Looking into Philip Glass...

The first thing I noticed were his hands. He has seriously lovely hands and I am mesmerized by them. Their shape; strong, lean, long, long fingers, well-worn, a little craggy, very expressive; and then he begins to talk about music...

Philip Glass is having a conversation with Daniel Cavicchi, Dean of Liberal Arts at Rhode Island School of Design presented at RISD by First Works as part of their 2015 Artistic Icons series. And the first question Dr. Cavicchi asks is the one we really want to know. "What is it like to be Philip Glass, the artist?"

Photo: Murdo Macleod for the Guardian

Photo: Murdo Macleod for the Guardian

With engaging candor and humility he speaks about his journey; how he spent most of his time between the ages of 8-23 "learning", as he phrased it, "the language of music." He glosses over those fifteen years of dedicated practice, acquiring mastery, articulation and precision with a wave of that elegant hand as if they were no more than a moment. And then he tells us what makes him tick as an artist; "Inventiveness is my way of being creative." he says. "I've had to create strategies all of my life to put myself in situations where I didn't know what to do. And then I find a way out."  

And there you have it. Fear. This accords, by the way, with something scientists studying the brain have begun to discover; that when we experience fear around a new undertaking but do it anyway, our brains become very calm, very focused and very creative. Intuitively, extremely successful people have known this all along and athletes regularly cultivate this state; and here it is again from the mouth of a consummate and prolific artist.  

I don't mean to suggest that fear is the only thing that makes Philip Glass great. There are, after all, those fifteen years and a lifetime of learning; and of course that elusive thing that we refer to as talent. Fear is just one of the components in the magical convergence of a person who spends his life in creative communion with the gift that he was born to express.

The other thing that becomes very clear during this during the hour-long conversation - all of which is fascinating; is that he is completely open to the dynamic nature and experience of life as an artist. Although he is 78, he still expresses himself in the terms of a young person. There is no sense of yearning for the past; no resentment, no sense of entitlement. He feels 'called' to write opera because the composer can make the decisions while in film, commercial decisions frequently get in the way of artistic ones. He has been fired from films perhaps a dozen times and tells us that "Hollywood is like a wonderful business in a terrible neighborhood". Is he resentful of this? Not at all. He tells us he has also worked on films after other composers have been fired.  "Sometimes things work, sometimes they don't. After all," he says, "you can make very good art with people you don't like and in situations that are not exactly as you would like". As he puts it, "If the work is intriguing, you can put up with 'stuff'. Who cares if the situation is not perfect or if that person is a jerk?" Very refreshing!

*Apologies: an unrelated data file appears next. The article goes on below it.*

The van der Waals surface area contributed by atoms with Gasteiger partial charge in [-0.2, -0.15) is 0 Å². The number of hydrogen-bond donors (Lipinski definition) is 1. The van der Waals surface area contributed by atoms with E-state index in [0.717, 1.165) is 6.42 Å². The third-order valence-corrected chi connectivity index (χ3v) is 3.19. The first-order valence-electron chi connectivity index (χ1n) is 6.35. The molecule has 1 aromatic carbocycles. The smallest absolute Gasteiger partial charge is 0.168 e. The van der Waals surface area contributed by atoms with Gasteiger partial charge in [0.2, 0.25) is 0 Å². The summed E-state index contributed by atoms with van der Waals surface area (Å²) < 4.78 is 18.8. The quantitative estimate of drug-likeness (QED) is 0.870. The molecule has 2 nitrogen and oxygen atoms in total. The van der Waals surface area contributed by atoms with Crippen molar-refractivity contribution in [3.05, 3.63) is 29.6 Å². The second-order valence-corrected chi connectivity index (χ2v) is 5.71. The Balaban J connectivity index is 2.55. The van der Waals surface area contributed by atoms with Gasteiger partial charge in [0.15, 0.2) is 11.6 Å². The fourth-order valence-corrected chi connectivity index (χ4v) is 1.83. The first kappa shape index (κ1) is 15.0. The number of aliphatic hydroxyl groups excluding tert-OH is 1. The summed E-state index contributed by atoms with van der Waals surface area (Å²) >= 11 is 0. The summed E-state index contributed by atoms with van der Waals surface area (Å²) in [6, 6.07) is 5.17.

On the effect of the internet on art; he is intrigued by its potential for emerging artists and expresses no resistance; "A new environment can be threatening, but it can also be liberating" and he refers again to language; "The internet has its own language and we merely need to master a new language". 

Asked about the differences between the creative culture in the 60's and 70's when he was coming of age as an artist, he tells us that artists were more commonly idealistically motivated rather than commercially. Although there has been strong emphasis on commercial achievement in art during the past couple of decades, he believes however, that idealism is returning to the arts in young artists today; that they feel development as an artist -- the transformative quality of art -- is more important than commercial concerns.    

Philip Glass has traversed the landscape of art; though some today will label his music as highly commercial, he has explored many new and experimental territories during his career; Two PagesMusic In FifthsContrary Motion, Music In similar Motion, Music with Changing Parts and his beautifully evocative score for the fascinating and controversial 1982 film Koyaaniqatsi....

In the end he leaves us with this rumination on the relationship between art and artist: "In the process of creating art the most interesting question is; who is the artist at the end of the piece?"

Yes, that may also be our favorite question...